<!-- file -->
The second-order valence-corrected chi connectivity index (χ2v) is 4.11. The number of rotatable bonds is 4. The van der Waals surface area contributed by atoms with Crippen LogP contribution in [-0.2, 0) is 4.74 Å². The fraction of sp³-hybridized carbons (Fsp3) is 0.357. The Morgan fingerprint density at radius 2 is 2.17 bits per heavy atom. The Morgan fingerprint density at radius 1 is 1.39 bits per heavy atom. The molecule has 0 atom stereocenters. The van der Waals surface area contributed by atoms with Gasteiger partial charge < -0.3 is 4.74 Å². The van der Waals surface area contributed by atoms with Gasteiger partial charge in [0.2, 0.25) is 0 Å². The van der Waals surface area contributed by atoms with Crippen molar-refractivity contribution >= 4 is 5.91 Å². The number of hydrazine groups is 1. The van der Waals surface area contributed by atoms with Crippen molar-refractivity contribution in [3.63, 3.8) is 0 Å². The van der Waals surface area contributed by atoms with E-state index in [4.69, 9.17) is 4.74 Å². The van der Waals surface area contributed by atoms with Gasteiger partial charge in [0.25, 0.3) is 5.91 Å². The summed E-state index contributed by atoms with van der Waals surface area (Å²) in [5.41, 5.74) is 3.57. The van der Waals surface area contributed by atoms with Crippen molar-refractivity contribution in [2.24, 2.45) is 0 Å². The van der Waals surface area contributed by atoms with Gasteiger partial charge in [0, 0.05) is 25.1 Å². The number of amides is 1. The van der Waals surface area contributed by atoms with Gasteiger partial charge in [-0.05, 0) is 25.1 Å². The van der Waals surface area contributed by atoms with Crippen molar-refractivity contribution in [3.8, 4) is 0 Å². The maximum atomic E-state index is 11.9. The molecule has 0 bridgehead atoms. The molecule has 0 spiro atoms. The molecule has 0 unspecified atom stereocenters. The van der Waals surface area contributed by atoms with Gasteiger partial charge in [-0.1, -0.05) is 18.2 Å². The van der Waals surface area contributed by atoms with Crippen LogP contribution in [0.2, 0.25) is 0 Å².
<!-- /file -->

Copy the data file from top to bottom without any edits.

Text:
The second-order valence-corrected chi connectivity index (χ2v) is 4.11. The number of rotatable bonds is 4. The van der Waals surface area contributed by atoms with Crippen LogP contribution in [-0.2, 0) is 4.74 Å². The fraction of sp³-hybridized carbons (Fsp3) is 0.357. The Morgan fingerprint density at radius 2 is 2.17 bits per heavy atom. The Morgan fingerprint density at radius 1 is 1.39 bits per heavy atom. The molecule has 0 atom stereocenters. The van der Waals surface area contributed by atoms with Gasteiger partial charge < -0.3 is 4.74 Å². The van der Waals surface area contributed by atoms with Gasteiger partial charge in [0.2, 0.25) is 0 Å². The van der Waals surface area contributed by atoms with Crippen molar-refractivity contribution >= 4 is 5.91 Å². The number of hydrazine groups is 1. The van der Waals surface area contributed by atoms with Crippen molar-refractivity contribution in [3.63, 3.8) is 0 Å². The van der Waals surface area contributed by atoms with E-state index in [4.69, 9.17) is 4.74 Å². The van der Waals surface area contributed by atoms with Gasteiger partial charge in [0.25, 0.3) is 5.91 Å². The summed E-state index contributed by atoms with van der Waals surface area (Å²) in [5.41, 5.74) is 3.57. The van der Waals surface area contributed by atoms with Crippen molar-refractivity contribution in [2.24, 2.45) is 0 Å². The van der Waals surface area contributed by atoms with Gasteiger partial charge in [0, 0.05) is 25.1 Å². The number of amides is 1. The van der Waals surface area contributed by atoms with Gasteiger partial charge in [-0.05, 0) is 25.1 Å². The van der Waals surface area contributed by atoms with Crippen molar-refractivity contribution in [3.8, 4) is 0 Å². The maximum atomic E-state index is 11.9. The molecule has 0 bridgehead atoms. The molecule has 0 spiro atoms. The molecule has 0 unspecified atom stereocenters. The van der Waals surface area contributed by atoms with Gasteiger partial charge in [-0.1, -0.05) is 18.2 Å². The van der Waals surface area contributed by atoms with Crippen LogP contribution in [0.2, 0.25) is 0 Å².